The Rhind Papyrus from Egypt (c. 1650 BC) is the earliest document that we have that discusses what we now think of as algebra problems. Diophantus, another Greek, wrote a book about these ideas in the third century A.D. Algebra was further developed by Abu Abd-Allah ibn Musa Al-Khwarizmi (c. 780–c. 850) and others. (Note: “algebra” = al’jabr is an Arabic word meaning “the recombining of broken parts.”) Algebra is also a precise language that gives us the ability to express knowledge about the relationships among quantities, and to make deductions from that knowledge, without necessarily knowing the values of those quantities.
For a long time people were able to predict the motions of some of the heavenly bodies using ad hoc theories derived from observation and philosophical considerations. Claudius Ptolemy wrote the Almagest, a famous compendium of this knowledge, in the second century. About 350 years ago Descartes, Galileo, Newton, Leibnitz, Euler, and their contemporaries turned mechanics into a formal science. In the process they
invented continuous variables, coordinate geometry, and calculus. We now can talk about motion precisely. This achievement gives us the words to say such sentences as, “When the car struck the tree it was going 50 km/hour.” Now every child can understand this sentence and know what is meant by it.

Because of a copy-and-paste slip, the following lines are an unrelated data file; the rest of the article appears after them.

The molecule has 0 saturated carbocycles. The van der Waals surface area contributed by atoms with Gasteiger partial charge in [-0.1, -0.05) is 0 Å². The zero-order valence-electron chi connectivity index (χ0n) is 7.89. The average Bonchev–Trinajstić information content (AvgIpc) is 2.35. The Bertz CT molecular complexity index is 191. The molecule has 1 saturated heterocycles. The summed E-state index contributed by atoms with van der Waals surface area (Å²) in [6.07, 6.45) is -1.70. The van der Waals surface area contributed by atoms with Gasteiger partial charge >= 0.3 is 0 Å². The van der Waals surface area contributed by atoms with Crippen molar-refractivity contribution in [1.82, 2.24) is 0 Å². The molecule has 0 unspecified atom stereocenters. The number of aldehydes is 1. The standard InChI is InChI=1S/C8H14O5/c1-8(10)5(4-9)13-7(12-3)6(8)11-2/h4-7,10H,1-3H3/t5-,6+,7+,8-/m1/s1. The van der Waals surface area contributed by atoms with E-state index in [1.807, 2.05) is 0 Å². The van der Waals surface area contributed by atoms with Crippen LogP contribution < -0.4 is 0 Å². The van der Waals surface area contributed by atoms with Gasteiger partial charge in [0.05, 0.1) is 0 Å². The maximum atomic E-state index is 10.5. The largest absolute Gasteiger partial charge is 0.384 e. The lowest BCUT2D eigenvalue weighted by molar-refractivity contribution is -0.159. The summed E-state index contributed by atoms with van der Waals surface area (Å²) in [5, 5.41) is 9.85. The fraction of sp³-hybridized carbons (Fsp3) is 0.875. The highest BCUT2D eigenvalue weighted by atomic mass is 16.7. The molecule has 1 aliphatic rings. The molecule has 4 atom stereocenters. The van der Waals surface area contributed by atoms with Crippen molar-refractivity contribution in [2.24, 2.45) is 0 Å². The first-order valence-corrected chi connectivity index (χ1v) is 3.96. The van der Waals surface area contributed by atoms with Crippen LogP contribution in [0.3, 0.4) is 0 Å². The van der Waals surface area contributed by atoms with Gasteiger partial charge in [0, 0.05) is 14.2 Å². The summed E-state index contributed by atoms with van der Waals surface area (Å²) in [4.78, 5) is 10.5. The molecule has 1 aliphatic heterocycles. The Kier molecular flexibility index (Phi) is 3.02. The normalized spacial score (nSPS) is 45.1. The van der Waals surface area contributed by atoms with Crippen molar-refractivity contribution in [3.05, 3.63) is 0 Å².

In each of these cases there was an advance in human intelligence, ultimately available to ordinary children, that was precipitated by an advance in mathematics, the precise means of expression. Such advances are preceded by a long history of informal development of practical technique. We are now in the midst of an intellectual revolution that promises to have as much impact on human culture as the cases I have just described.
We have been programming universal computers for about 50 years. The practice of computation arose from military, scientific, business, and accounting applications. Just as the early Egyptian surveyors probably thought of themselves as experts in the development and application of surveying instruments, so have we developed a priestly cult of “computer scientists.” But, as I have pointed out (H. Abelson, G.J. Sussman, and J. Sussman, Structure and Interpretation of Computer Programs, 2nd Edition, MIT Press, Cambridge, Mass., 1996):
Computer Science is not a science, and its ultimate significance has little to do with computers. The computer revolution is a revolution in the way we think and in the way we express what we think. The essence of this change is the emergence of what might best be called procedural epistemology—the study of the structure of knowledge from an imperative point of view, as opposed to the more declarative point of view taken by classical mathematical subjects. Traditional mathematics provides a framework for dealing precisely with notions of “what is.” Computation provides a framework for dealing precisely with notions of “how to.”